Operators constructed from $\phi$ and $\pi$ can then formally be defined at other times via the time-evolution generated by the Hamiltonian:

$\mathcal{O}(t) = e^{itH} \mathcal{O} e^{-itH}.$

However, since $\phi$ and $\pi$ do not commute, this expression is ambiguous at the quantum level. The problem is to construct a representation of the relevant operators $\mathcal{O}$ on a Hilbert space $\mathcal{H}$ and to construct a positive operator $H$ as a quantum operator on this Hilbert space in such a way that it gives this evolution for the operators $\mathcal{O}$ as given by the preceding equation, and to show that $\mathcal{H}$ contains a vacuum state |0> on which $H$ has zero eigenvalue. In practice, this construction is a difficult problem for interacting field theories, and has been solved completely only in a few simple cases via the methods of constructive quantum field theory. Many of these issues can be sidestepped using the Feynman integral as described for a particular $V(\phi)$ in the article on scalar field theory.

In the case of a free field, with $V(\phi) = 0$, the quantization procedure is relatively straightforward. It is convenient to Fourier transform the fields, so that

$\phi_k = \int \phi(x) e^{-ikx} dx, \ \ \pi_k = \int \pi(x) e^{-ikx} dx.$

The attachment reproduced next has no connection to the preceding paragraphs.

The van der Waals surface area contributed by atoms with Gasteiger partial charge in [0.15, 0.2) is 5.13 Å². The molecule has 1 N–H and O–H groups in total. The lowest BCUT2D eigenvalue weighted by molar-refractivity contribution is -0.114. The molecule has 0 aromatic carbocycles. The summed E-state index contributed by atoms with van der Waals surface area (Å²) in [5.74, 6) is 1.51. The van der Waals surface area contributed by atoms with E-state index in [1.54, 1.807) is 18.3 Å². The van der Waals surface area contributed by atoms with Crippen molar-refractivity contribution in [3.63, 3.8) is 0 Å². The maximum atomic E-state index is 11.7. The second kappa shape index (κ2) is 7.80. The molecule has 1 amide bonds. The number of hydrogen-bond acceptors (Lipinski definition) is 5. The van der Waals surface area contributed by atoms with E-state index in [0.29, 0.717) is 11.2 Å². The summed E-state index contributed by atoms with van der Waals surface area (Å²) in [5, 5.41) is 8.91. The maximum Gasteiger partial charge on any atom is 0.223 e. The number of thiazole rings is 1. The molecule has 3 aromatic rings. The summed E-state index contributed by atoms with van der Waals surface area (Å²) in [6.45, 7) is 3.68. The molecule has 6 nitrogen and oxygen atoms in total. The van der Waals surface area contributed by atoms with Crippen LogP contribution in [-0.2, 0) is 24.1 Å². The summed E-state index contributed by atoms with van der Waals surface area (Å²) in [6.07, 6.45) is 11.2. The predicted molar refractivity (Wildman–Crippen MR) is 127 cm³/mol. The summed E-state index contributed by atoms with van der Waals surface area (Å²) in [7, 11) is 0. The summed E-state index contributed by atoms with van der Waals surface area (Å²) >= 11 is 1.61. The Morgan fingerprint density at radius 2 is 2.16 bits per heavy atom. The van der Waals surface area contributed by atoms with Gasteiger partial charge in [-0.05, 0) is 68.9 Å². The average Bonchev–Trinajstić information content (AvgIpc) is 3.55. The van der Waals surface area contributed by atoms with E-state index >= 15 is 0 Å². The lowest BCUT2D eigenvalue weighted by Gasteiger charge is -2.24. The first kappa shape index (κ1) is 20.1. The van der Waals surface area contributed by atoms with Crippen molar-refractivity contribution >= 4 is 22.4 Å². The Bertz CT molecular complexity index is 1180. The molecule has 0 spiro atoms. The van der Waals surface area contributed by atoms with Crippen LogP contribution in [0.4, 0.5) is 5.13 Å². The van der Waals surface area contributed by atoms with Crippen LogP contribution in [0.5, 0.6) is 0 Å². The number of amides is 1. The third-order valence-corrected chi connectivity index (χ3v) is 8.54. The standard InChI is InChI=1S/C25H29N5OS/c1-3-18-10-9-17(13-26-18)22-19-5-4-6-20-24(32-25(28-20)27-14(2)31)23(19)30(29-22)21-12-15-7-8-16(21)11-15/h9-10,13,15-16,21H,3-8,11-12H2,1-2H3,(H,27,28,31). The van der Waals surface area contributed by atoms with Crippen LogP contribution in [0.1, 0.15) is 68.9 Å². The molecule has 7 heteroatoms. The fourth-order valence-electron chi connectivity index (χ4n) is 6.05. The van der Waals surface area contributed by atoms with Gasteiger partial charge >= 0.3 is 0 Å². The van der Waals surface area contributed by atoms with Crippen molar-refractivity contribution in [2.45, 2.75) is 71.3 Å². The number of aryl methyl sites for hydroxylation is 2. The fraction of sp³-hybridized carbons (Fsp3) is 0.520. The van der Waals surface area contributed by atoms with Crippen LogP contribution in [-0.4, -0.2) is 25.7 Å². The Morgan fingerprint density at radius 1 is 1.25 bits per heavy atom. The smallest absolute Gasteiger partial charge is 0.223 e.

The reality of the fields imply that $\phi_{-k} = \phi_k^\dagger, \pi_{-k} = \pi_k^\dagger,$.

The classical Hamiltonian may be expanded in Fourier modes as

$H=\frac{1}{2}\sum_{k=-\infty}^{\infty}\left[\pi_k \pi_k^\dagger + \omega_k^2\phi_k\phi_k^\dagger\right],$

where $\omega_k = \sqrt{k^2+m^2}$.

This Hamiltonian is thus recognizable as an infinite sum of classical normal mode oscillator excitations $\phi_k$, each one of which is quantized in the standard manner, so the free quantum Hamiltonian looks identical. It is the $\phi_k$s that have become operators obeying the standard commutation relations, $[\phi_k,\pi_k^\dagger] = [\phi_k^\dagger,\pi_k] = i\hbar$, with all others vanishing. The collective Hilbert space of all these oscillators is thus constructed using creation and annihilation operators constructed from these modes,

$a_k = \frac{1}{\sqrt{2\hbar\omega_k}}\left(\omega_k\phi_k + i\pi_k\right), \ \ a_k^\dagger = \frac{1}{\sqrt{2\hbar\omega_k}}\left(\omega_k\phi_k^\dagger - i\pi_k^\dagger\right),$

for which $[a_k,a_k^\dagger] = 1$ for all $k$, with all other commutators vanishing.